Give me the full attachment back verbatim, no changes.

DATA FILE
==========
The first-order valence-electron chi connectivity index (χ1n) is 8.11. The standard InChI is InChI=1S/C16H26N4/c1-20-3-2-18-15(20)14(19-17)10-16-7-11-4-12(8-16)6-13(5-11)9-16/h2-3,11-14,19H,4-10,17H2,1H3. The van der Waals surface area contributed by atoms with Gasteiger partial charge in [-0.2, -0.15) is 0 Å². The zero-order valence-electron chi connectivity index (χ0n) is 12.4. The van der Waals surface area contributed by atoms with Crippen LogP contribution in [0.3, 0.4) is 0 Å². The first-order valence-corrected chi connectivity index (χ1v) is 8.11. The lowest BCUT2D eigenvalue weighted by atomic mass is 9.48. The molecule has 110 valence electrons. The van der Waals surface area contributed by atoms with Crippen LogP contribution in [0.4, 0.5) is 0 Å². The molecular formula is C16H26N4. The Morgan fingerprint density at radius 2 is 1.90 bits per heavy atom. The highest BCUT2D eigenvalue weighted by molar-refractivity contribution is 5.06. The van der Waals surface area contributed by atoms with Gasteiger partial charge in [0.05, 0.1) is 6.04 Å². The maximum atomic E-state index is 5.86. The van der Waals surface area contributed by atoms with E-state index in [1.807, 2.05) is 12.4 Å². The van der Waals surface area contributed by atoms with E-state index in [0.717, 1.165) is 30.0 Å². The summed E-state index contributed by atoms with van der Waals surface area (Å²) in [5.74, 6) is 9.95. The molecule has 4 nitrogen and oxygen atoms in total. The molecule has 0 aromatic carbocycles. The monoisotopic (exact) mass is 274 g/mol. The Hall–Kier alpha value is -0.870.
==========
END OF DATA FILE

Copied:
The first-order valence-electron chi connectivity index (χ1n) is 8.11. The standard InChI is InChI=1S/C16H26N4/c1-20-3-2-18-15(20)14(19-17)10-16-7-11-4-12(8-16)6-13(5-11)9-16/h2-3,11-14,19H,4-10,17H2,1H3. The van der Waals surface area contributed by atoms with Gasteiger partial charge in [-0.2, -0.15) is 0 Å². The zero-order valence-electron chi connectivity index (χ0n) is 12.4. The van der Waals surface area contributed by atoms with Crippen LogP contribution in [0.3, 0.4) is 0 Å². The first-order valence-corrected chi connectivity index (χ1v) is 8.11. The lowest BCUT2D eigenvalue weighted by atomic mass is 9.48. The molecule has 110 valence electrons. The van der Waals surface area contributed by atoms with Crippen LogP contribution in [0.4, 0.5) is 0 Å². The molecular formula is C16H26N4. The Morgan fingerprint density at radius 2 is 1.90 bits per heavy atom. The highest BCUT2D eigenvalue weighted by molar-refractivity contribution is 5.06. The van der Waals surface area contributed by atoms with Gasteiger partial charge in [0.05, 0.1) is 6.04 Å². The maximum atomic E-state index is 5.86. The van der Waals surface area contributed by atoms with E-state index in [1.807, 2.05) is 12.4 Å². The van der Waals surface area contributed by atoms with E-state index in [0.717, 1.165) is 30.0 Å². The summed E-state index contributed by atoms with van der Waals surface area (Å²) in [5.74, 6) is 9.95. The molecule has 4 nitrogen and oxygen atoms in total. The molecule has 0 aromatic carbocycles. The monoisotopic (exact) mass is 274 g/mol. The Hall–Kier alpha value is -0.870.